8. W. H. Hooper & Son. Flour, Feeds Seeds, Paints, Cement (Henry Writch Hooper)

9. Gunn Electric Appliance Company. General Electric Dealer. Ranges, Washers, Refrigerators,Duo-Therm, Philco Radios (Herman Lafayette Gunn)

10. C. B. Rogers General Merchandise. Fancy Groceries. Roofing, Flue Pipes and Iron (Clyde Banks Rogers)

11. Brooks, White & Long Funeral Home (Long not identified)

12. Dailey Motors. De-Soto-Plymouth Sales and Service (John Slade Dailey)

13. Rice's: Clothing and Accessories for Men (Clarence Poe Rice)

14. Gunn Tractor & Equipment Company: Ford Farming (Henry Wesley Gunn)

Monday, April 05, 2021

West Yanceyville Water Company


West Yanceyville Water Company

The West Yanceyville water system is owned by West Yanceyville Water, Inc., a non-profit corporation. Wells are the source (2 I believe). The well(s) and pumphouse(s) are located at the end of Aldridge Road and the property lies on both sides of the road. The property owners served by the water system pay for water use. The water use is measured by meters located on the property served by the wells. It's been nearly 20 years since I used that water system so my recall may be fuzzy. Bill Carter, I believe manages the operations. Source: Wanda McGuire Hammock Facebook Post 1 April 2021.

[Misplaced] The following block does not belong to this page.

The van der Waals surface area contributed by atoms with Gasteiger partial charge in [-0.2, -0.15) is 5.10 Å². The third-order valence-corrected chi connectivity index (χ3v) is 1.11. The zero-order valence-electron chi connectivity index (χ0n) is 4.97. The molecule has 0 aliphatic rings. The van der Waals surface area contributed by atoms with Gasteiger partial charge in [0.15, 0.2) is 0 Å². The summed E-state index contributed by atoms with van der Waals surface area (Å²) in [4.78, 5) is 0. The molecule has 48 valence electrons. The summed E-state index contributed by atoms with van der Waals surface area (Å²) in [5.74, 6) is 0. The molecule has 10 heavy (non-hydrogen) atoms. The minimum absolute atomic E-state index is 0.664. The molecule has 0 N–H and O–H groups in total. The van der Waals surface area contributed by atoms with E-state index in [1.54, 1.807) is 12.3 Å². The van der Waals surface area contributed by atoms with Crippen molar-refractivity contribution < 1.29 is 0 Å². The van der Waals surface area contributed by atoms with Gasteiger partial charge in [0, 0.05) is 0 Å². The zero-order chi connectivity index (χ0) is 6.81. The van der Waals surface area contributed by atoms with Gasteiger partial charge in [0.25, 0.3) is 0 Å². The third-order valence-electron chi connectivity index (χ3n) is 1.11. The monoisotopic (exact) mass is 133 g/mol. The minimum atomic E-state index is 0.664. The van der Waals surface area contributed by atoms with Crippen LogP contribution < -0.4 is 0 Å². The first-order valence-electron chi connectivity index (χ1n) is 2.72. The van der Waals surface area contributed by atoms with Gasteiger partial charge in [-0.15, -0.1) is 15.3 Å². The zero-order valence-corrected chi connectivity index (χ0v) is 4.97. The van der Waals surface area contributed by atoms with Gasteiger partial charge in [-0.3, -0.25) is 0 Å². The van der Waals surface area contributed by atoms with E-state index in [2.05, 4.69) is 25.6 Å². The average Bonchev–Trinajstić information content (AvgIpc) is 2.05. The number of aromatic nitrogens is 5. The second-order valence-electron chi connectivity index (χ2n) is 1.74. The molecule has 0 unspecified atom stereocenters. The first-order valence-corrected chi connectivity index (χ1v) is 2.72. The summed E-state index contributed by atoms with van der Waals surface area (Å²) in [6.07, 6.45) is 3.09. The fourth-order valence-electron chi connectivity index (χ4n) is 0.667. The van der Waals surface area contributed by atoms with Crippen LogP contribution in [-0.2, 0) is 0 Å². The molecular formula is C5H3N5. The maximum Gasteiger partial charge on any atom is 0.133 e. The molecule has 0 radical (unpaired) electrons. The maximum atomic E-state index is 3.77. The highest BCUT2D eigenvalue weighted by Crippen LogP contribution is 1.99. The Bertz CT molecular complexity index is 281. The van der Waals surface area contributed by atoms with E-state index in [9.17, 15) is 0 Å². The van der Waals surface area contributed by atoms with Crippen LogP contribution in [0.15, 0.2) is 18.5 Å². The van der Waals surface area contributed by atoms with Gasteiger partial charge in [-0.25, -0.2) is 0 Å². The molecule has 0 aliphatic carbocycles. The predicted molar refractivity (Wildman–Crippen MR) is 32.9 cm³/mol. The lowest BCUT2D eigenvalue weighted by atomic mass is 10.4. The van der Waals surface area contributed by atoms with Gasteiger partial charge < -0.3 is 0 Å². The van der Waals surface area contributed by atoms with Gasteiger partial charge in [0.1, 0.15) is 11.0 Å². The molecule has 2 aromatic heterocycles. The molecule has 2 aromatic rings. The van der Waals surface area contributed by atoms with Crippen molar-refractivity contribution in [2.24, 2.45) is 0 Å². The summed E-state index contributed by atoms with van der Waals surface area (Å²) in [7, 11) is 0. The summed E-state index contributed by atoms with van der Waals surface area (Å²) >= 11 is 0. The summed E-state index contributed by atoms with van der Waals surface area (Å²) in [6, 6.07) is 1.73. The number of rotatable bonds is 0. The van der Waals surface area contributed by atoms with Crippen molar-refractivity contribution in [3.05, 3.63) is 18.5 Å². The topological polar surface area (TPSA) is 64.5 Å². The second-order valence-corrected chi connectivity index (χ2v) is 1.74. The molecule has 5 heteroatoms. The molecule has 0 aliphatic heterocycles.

Map and Parcel:

0053 060 Tax Number: 0053.00.00.0060.0000

Owner:

WEST YANCEYVILLE WATER CO
C/O MARIE GWYNN
3258 NC HWY 158 W
YANCEYVILLE NC 27379

Parcel City:

YANCEYVILLE

District Code: 900

Deed Book: 148

Pg: 490

Taxed Acreage: 1

East End of Aldridge Road (off Highway 158)